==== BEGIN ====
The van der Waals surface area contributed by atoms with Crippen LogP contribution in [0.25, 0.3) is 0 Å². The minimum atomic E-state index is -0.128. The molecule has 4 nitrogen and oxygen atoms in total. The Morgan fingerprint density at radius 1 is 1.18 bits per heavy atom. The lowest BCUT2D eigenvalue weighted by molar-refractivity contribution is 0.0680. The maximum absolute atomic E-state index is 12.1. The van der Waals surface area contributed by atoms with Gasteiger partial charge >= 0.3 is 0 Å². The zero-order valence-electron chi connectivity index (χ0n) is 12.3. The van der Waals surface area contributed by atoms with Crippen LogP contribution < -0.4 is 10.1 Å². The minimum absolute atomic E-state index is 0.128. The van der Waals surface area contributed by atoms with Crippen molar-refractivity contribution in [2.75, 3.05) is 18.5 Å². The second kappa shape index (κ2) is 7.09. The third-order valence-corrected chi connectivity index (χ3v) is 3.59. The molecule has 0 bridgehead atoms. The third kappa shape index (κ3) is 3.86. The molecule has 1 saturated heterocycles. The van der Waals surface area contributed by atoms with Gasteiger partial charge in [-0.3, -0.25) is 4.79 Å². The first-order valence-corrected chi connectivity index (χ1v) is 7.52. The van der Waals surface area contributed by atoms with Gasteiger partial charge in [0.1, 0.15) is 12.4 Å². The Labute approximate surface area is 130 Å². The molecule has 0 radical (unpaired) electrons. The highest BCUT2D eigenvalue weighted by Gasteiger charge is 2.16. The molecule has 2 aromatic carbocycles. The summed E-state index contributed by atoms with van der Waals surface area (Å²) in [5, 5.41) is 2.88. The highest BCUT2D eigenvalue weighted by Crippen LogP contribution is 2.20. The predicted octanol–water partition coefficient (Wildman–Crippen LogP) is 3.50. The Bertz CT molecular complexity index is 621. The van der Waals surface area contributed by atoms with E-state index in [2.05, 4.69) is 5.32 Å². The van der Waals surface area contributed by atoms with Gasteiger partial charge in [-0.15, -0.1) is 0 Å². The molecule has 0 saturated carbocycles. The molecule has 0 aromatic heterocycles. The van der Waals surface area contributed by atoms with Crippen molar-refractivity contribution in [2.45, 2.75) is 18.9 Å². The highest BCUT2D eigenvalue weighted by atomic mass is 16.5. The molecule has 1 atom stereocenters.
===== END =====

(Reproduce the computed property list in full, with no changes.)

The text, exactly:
The van der Waals surface area contributed by atoms with Crippen LogP contribution in [0.25, 0.3) is 0 Å². The minimum atomic E-state index is -0.128. The molecule has 4 nitrogen and oxygen atoms in total. The Morgan fingerprint density at radius 1 is 1.18 bits per heavy atom. The lowest BCUT2D eigenvalue weighted by molar-refractivity contribution is 0.0680. The maximum absolute atomic E-state index is 12.1. The van der Waals surface area contributed by atoms with Gasteiger partial charge >= 0.3 is 0 Å². The zero-order valence-electron chi connectivity index (χ0n) is 12.3. The van der Waals surface area contributed by atoms with Crippen LogP contribution < -0.4 is 10.1 Å². The minimum absolute atomic E-state index is 0.128. The van der Waals surface area contributed by atoms with Crippen molar-refractivity contribution in [2.75, 3.05) is 18.5 Å². The second kappa shape index (κ2) is 7.09. The third-order valence-corrected chi connectivity index (χ3v) is 3.59. The molecule has 0 bridgehead atoms. The third kappa shape index (κ3) is 3.86. The molecule has 1 saturated heterocycles. The van der Waals surface area contributed by atoms with Gasteiger partial charge in [-0.3, -0.25) is 4.79 Å². The first-order valence-corrected chi connectivity index (χ1v) is 7.52. The van der Waals surface area contributed by atoms with Gasteiger partial charge in [0.1, 0.15) is 12.4 Å². The Labute approximate surface area is 130 Å². The molecule has 0 radical (unpaired) electrons. The highest BCUT2D eigenvalue weighted by Gasteiger charge is 2.16. The molecule has 2 aromatic carbocycles. The summed E-state index contributed by atoms with van der Waals surface area (Å²) in [5, 5.41) is 2.88. The highest BCUT2D eigenvalue weighted by Crippen LogP contribution is 2.20. The predicted octanol–water partition coefficient (Wildman–Crippen LogP) is 3.50. The Bertz CT molecular complexity index is 621. The van der Waals surface area contributed by atoms with E-state index in [2.05, 4.69) is 5.32 Å². The van der Waals surface area contributed by atoms with Gasteiger partial charge in [-0.15, -0.1) is 0 Å². The molecule has 0 saturated carbocycles. The molecule has 0 aromatic heterocycles. The van der Waals surface area contributed by atoms with Crippen molar-refractivity contribution in [2.45, 2.75) is 18.9 Å². The highest BCUT2D eigenvalue weighted by atomic mass is 16.5. The molecule has 1 atom stereocenters.